“I’ve gone so far as to say I’d like to see a moratorium on hotels, but I’d definitely like to see the pace slowed, especially on hotels built in the city center” he told the Blade. “I feel like locals, the people that live here, have ceded downtown to tourists. The more we build the worse it gets. I rarely go downtown now, even though I love it. But I don’t know how many people on Council feel the same way I do, I certainly don’t think a majority do.”
[Editor’s note: Haynes later sent a clarification that he continues to enjoy going downtown, but does try to “avoid visiting during peak hours or on the weekend.” — D.F.]
A year later, he still feels like the McKibbon standard didn’t go nearly far enough.
“I like the fact McKibbon made these concessions and it became a better deal, but even under the so-called McKibbon standard, the living wage its offering is the bare minimum to survive in this town,” he said. “The type of jobs we should be creating in this town are a different type outside of the hospitality industry. Thirteen dollars an hour isn’t enough.”
“I think McKibbon was a nice starting place, but I don’t think we should think of that as the gold standard,” he added. “We can do better.”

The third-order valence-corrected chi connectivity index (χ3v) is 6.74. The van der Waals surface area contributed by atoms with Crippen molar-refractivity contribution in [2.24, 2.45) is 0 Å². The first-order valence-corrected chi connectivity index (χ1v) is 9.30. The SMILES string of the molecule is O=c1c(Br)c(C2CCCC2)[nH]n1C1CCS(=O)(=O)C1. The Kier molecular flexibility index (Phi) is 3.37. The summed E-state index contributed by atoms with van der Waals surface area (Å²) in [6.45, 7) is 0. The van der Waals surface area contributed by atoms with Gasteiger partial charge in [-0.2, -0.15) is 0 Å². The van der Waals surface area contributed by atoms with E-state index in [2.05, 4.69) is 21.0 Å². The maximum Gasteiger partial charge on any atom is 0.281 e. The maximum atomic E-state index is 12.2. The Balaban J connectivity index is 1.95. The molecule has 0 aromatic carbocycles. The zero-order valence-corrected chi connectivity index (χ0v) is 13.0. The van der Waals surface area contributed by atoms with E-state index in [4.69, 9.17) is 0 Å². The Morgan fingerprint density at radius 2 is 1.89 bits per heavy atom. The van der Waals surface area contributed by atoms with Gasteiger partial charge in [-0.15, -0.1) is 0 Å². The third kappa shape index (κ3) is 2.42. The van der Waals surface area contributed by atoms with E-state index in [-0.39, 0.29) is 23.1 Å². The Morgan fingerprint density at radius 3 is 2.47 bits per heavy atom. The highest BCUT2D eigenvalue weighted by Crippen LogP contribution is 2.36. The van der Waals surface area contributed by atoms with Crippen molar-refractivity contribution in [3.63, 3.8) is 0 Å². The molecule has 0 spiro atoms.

“We are hearing from many, many constituents about their concerns about the growth of hotels and the effect it’s having on our city, from appearance to the nature of the community,” Mayor Esther Manheimer. “Our last election revolved around that issue, it was key and it continues to be key. It’s a challenge popular cities across the country are having.”
“I think each case has to be weighed on its own,” she added, noting that the McKibbon case was unique. “It’s hard to translate that into these other situations. We also have to navigate the legal limitations we have to operate under.”
“We just don’t have much power to regulate,” Council member Cecil Bothwell said. “As far as I can see, under state law and under our ordinances we just don’t have regulatory amount of power over hotels. They’re a legal use of private property.”
The best they can hope for, he claimed, is a McKibbon standard style deal. “I like the model, McKibbon’s proved to be a good corporate citizen.” He does view a living wage as particularly important, as “I really don’t like bidding down the value of labor.”
“I think we’re moving in a positive direction,” Young said. While the McKibbon standard is great, a hotelier meeting those conditions wouldn’t necessarily garner his approval. But in the case of the proposal a year ago he felt the “overall floodgates opening” when it came to hotels required elected leaders to be very careful about which ones they approved.
“That was one of the main issues of the election,” he added. “You have to take into account the people you represent and their opinions and the city they want.”